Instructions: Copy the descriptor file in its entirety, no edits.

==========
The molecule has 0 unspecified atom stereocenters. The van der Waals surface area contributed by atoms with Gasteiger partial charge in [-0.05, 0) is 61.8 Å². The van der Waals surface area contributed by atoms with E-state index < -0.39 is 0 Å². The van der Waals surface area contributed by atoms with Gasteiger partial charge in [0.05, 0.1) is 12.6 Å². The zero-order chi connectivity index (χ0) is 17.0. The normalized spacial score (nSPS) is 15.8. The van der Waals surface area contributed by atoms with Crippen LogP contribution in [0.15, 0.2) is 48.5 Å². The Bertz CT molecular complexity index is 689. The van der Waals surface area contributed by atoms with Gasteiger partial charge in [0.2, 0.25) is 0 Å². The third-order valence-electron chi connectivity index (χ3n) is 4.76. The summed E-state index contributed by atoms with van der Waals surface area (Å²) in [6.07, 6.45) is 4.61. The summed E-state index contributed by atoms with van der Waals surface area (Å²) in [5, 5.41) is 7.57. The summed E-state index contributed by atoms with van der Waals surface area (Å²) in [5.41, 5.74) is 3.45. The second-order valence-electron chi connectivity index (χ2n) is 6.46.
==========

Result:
The molecule has 0 unspecified atom stereocenters. The van der Waals surface area contributed by atoms with Gasteiger partial charge in [-0.05, 0) is 61.8 Å². The van der Waals surface area contributed by atoms with E-state index < -0.39 is 0 Å². The van der Waals surface area contributed by atoms with Gasteiger partial charge in [0.05, 0.1) is 12.6 Å². The zero-order chi connectivity index (χ0) is 17.0. The normalized spacial score (nSPS) is 15.8. The van der Waals surface area contributed by atoms with Crippen LogP contribution in [0.15, 0.2) is 48.5 Å². The Bertz CT molecular complexity index is 689. The van der Waals surface area contributed by atoms with Gasteiger partial charge in [0.2, 0.25) is 0 Å². The third-order valence-electron chi connectivity index (χ3n) is 4.76. The summed E-state index contributed by atoms with van der Waals surface area (Å²) in [6.07, 6.45) is 4.61. The summed E-state index contributed by atoms with van der Waals surface area (Å²) in [5, 5.41) is 7.57. The summed E-state index contributed by atoms with van der Waals surface area (Å²) in [5.41, 5.74) is 3.45. The second-order valence-electron chi connectivity index (χ2n) is 6.46.